Monday, October 12, 2009
An Inconvenient Poo
Al Gore can yammer all he wants about global warming. The biggest problem in the world — well, my world anyway — is an inconvenient poo.
It never fails — whenever we go, wherever we go, someone has to go. Always No. 2. And, it's usually the youngest, No. 3, who has to do his doo-ty.
Now, I know the Mommy Handbook. I faithfully follow Rule No. 5, and I never, ever leave the house without making them sit on the toilet first. And yet, the minute we go out to the mall, the grocery store, the restaurant — he's gotta go. Interestingly, it's the craft stores that really get his bowels moving.
The automatic doors fly open when we arrive at JoAnn, and I see the look. It's the same uncomfortable, pained expression I see on my husband's face on those rare occasions when I force him into a craft store, his own personal purgatory. Like father, like son.
"Uh, Mom," he'll say. "I have to go to the bathroom."
If we're lucky, we skip the room-clearing gas that's typically a precursor to the Public Restroom Visit.
We'll march to the back of the store and everything needs to come off, for some reason. Shorts, undies, shoes AND socks. All spread over the floor, which does wonders for my germophobia. I'll make him wait until the toilet seat is appropriately swaddled in TP, and then he can sit. Minutes go by...
"JJ, are you done?"
"Are you finished now?"
Of course by this time, he's scooted around enough that TP is all over the floor, leaving his innocent little bum exposed to countless cooties left behind by other asses. This makes me crawl out of my skin. Would it be possible to bathe him in antibacterial hand gel? Is there enough in my purse? In the world? Will he ever be clean again?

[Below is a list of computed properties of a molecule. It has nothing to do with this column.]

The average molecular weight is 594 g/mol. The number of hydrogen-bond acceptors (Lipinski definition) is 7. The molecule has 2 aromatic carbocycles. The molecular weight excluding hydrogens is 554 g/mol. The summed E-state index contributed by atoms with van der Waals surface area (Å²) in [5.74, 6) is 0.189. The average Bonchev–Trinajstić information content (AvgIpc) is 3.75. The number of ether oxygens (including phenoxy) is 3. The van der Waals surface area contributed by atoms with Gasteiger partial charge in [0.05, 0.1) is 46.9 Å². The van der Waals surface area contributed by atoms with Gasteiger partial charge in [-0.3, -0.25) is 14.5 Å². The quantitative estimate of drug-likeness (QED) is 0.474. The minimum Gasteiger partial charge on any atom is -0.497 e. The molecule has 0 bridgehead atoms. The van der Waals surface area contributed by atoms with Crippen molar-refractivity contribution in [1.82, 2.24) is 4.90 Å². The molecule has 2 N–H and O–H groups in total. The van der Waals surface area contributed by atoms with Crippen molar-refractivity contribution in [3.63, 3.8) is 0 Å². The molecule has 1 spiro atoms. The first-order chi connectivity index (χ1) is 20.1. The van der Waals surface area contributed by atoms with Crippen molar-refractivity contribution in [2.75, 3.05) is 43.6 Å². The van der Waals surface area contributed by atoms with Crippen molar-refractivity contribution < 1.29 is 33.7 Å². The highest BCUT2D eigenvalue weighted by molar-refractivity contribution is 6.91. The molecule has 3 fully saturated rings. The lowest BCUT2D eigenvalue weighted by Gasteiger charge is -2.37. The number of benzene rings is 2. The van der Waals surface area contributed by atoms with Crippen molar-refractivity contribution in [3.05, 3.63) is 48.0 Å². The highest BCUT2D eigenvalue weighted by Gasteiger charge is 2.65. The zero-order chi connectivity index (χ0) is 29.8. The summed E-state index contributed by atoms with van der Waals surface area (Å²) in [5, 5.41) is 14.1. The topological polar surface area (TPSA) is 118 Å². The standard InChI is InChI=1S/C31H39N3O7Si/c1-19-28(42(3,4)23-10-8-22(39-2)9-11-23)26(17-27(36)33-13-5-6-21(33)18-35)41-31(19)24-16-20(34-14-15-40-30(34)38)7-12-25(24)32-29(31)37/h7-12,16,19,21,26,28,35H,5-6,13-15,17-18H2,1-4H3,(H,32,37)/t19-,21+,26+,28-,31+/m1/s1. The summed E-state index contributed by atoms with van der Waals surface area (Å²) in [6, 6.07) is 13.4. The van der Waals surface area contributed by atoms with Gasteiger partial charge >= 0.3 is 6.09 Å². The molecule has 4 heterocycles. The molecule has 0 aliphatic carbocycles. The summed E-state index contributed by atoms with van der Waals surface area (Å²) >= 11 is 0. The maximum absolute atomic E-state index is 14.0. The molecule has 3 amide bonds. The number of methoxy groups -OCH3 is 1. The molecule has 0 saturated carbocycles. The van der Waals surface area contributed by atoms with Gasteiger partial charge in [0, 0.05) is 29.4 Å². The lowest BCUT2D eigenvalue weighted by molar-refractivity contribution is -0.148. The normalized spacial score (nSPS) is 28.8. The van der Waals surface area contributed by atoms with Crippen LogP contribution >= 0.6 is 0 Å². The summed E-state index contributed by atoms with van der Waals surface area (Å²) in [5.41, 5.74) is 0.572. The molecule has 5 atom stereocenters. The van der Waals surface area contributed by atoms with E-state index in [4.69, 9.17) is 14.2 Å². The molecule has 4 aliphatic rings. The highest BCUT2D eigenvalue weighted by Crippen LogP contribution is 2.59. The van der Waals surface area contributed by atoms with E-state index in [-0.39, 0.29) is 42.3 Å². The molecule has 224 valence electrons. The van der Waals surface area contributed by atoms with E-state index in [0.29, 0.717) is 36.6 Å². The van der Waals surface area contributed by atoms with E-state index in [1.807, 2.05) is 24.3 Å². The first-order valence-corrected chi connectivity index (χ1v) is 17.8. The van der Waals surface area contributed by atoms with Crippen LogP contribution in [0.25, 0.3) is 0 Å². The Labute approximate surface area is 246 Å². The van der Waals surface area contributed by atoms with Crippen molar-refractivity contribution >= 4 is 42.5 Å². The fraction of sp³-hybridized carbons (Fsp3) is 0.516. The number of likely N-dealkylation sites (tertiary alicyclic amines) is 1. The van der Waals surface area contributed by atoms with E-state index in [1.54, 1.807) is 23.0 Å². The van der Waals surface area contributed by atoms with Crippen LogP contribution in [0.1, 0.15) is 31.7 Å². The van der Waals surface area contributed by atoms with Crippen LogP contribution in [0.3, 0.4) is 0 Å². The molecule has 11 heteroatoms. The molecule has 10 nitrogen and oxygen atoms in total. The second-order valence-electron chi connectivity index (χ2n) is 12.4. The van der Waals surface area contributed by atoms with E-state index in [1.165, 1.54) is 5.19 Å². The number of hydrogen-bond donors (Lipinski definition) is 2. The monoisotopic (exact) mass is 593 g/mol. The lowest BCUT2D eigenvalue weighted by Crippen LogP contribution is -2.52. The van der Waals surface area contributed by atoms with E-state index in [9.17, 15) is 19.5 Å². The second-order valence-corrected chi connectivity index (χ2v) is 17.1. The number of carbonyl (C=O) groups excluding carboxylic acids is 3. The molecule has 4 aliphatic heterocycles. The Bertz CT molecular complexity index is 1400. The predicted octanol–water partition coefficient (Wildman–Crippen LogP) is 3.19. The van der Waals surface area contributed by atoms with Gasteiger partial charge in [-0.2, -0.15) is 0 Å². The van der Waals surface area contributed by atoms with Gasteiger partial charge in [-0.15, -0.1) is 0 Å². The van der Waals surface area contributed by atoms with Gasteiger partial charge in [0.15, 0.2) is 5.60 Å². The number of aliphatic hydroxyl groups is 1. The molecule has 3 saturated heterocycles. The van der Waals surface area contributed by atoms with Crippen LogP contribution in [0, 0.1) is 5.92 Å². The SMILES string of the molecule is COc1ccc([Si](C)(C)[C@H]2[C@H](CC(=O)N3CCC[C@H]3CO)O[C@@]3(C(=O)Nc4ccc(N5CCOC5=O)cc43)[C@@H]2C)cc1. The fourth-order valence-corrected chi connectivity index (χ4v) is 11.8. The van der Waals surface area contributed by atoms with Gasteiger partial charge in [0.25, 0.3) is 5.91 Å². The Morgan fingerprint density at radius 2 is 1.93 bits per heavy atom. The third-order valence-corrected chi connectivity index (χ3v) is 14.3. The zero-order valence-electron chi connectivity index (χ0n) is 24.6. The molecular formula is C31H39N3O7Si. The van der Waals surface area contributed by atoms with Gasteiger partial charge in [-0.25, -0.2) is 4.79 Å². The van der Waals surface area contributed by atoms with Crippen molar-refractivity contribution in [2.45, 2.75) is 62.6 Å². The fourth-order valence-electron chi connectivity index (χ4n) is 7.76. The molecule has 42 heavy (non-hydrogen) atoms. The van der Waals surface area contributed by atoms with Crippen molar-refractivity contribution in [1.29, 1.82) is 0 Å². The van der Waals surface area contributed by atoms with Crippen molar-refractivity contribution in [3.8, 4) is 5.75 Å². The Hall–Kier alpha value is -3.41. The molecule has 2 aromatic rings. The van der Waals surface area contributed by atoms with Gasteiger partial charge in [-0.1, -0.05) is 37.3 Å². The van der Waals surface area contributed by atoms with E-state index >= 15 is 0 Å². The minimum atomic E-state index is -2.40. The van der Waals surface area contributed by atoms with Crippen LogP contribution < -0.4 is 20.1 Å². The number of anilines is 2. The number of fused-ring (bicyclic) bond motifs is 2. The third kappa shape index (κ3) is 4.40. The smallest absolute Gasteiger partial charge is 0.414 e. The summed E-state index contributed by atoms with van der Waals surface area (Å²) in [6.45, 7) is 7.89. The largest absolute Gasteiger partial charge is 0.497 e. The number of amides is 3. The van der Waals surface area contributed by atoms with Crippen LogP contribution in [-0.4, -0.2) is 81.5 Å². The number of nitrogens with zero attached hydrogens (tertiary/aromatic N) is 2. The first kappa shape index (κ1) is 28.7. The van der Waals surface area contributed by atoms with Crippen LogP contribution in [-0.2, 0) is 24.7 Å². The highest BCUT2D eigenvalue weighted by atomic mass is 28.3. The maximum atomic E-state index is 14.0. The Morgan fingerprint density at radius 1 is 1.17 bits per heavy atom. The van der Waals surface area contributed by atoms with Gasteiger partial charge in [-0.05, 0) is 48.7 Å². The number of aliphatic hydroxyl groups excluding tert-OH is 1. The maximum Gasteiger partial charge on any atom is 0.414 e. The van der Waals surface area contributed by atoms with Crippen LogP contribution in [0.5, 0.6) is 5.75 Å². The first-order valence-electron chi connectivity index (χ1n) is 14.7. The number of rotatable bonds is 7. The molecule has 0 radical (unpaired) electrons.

This past weekend, he had a soccer game. Afterward, he had to go. The park was crawling with kids, I was sidetracked by my other kid's bake sale, so I didn't have time to quiz him when he said he needed to go. Like there was any question.
Now I've been at correctional facilities — for work. And let me just say that I'm pretty sure that the in-cell toilets
were nicer. Undoubtedly cleaner.
There was my sweet little boy in that nasty, nasty slumpblock "restroom." Of course he was in there awhile. A line started. Then, a little hand pushed open the door from the inside. "Moooooom?" JJ called.
I walk over. Undies and soccer shorts are down around the ankles. At least he wasn't barefoot. A minor miracle.
"Are you done?" I ask.
"I can't flush," he whines. "There's no flusher."
I look at the stainless steel toilet — no toilet paper on the seat, shudder — and the urinal and the standard prison-issue sink. There's a handle jutting straight out of the wall next to the toilet, which I point out to JJ.
"No, I don't need help," he insists. "I don't need help! That makes the man come."
Dear God, he thinks this bathroom is nice enough to have a restroom attendant. I still can't figure out when he would have been in a restroom nice enough to have one. Surely not at Michael's.